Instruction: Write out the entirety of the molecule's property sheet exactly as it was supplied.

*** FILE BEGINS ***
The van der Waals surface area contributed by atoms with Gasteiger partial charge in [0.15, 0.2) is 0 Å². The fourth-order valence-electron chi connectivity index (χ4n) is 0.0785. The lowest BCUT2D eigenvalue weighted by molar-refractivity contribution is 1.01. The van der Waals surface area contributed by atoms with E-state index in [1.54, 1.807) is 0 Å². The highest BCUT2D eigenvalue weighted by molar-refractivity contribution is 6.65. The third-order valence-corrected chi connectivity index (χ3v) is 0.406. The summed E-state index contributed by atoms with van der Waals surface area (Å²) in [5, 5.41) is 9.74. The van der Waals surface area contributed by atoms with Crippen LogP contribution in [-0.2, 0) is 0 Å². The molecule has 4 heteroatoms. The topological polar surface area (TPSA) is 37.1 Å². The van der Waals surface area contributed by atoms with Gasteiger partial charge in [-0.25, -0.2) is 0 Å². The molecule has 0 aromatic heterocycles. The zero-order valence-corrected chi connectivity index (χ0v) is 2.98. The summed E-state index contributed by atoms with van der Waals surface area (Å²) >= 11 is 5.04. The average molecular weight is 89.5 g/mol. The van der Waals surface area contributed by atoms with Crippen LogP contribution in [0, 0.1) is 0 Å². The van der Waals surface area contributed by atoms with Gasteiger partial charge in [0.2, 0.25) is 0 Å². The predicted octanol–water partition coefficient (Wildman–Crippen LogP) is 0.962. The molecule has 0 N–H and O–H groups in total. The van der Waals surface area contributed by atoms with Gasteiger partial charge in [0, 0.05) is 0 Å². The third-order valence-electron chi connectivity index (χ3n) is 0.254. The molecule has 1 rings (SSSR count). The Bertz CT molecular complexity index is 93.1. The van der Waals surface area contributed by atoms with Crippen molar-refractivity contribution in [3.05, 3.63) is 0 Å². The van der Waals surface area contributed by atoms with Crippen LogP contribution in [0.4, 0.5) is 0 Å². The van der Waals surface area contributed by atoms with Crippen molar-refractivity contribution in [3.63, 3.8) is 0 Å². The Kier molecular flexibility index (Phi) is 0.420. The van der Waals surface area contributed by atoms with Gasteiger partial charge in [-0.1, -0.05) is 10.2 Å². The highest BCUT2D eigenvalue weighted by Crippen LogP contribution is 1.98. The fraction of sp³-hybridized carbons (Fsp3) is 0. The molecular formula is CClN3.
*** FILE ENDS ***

The van der Waals surface area contributed by atoms with Gasteiger partial charge in [0.15, 0.2) is 0 Å². The fourth-order valence-electron chi connectivity index (χ4n) is 0.0785. The lowest BCUT2D eigenvalue weighted by molar-refractivity contribution is 1.01. The van der Waals surface area contributed by atoms with E-state index in [1.54, 1.807) is 0 Å². The highest BCUT2D eigenvalue weighted by molar-refractivity contribution is 6.65. The third-order valence-corrected chi connectivity index (χ3v) is 0.406. The summed E-state index contributed by atoms with van der Waals surface area (Å²) in [5, 5.41) is 9.74. The van der Waals surface area contributed by atoms with Crippen LogP contribution in [-0.2, 0) is 0 Å². The molecule has 4 heteroatoms. The topological polar surface area (TPSA) is 37.1 Å². The van der Waals surface area contributed by atoms with Gasteiger partial charge in [-0.25, -0.2) is 0 Å². The molecule has 0 aromatic heterocycles. The zero-order valence-corrected chi connectivity index (χ0v) is 2.98. The summed E-state index contributed by atoms with van der Waals surface area (Å²) >= 11 is 5.04. The average molecular weight is 89.5 g/mol. The van der Waals surface area contributed by atoms with Crippen LogP contribution in [0, 0.1) is 0 Å². The van der Waals surface area contributed by atoms with Gasteiger partial charge in [0.2, 0.25) is 0 Å². The predicted octanol–water partition coefficient (Wildman–Crippen LogP) is 0.962. The molecule has 0 N–H and O–H groups in total. The van der Waals surface area contributed by atoms with Gasteiger partial charge in [0, 0.05) is 0 Å². The third-order valence-electron chi connectivity index (χ3n) is 0.254. The molecule has 1 rings (SSSR count). The Bertz CT molecular complexity index is 93.1. The van der Waals surface area contributed by atoms with Crippen molar-refractivity contribution in [3.05, 3.63) is 0 Å². The van der Waals surface area contributed by atoms with Crippen LogP contribution in [0.4, 0.5) is 0 Å². The van der Waals surface area contributed by atoms with Crippen molar-refractivity contribution in [3.63, 3.8) is 0 Å². The Kier molecular flexibility index (Phi) is 0.420. The van der Waals surface area contributed by atoms with Gasteiger partial charge in [-0.1, -0.05) is 10.2 Å². The highest BCUT2D eigenvalue weighted by Crippen LogP contribution is 1.98. The fraction of sp³-hybridized carbons (Fsp3) is 0. The molecular formula is CClN3.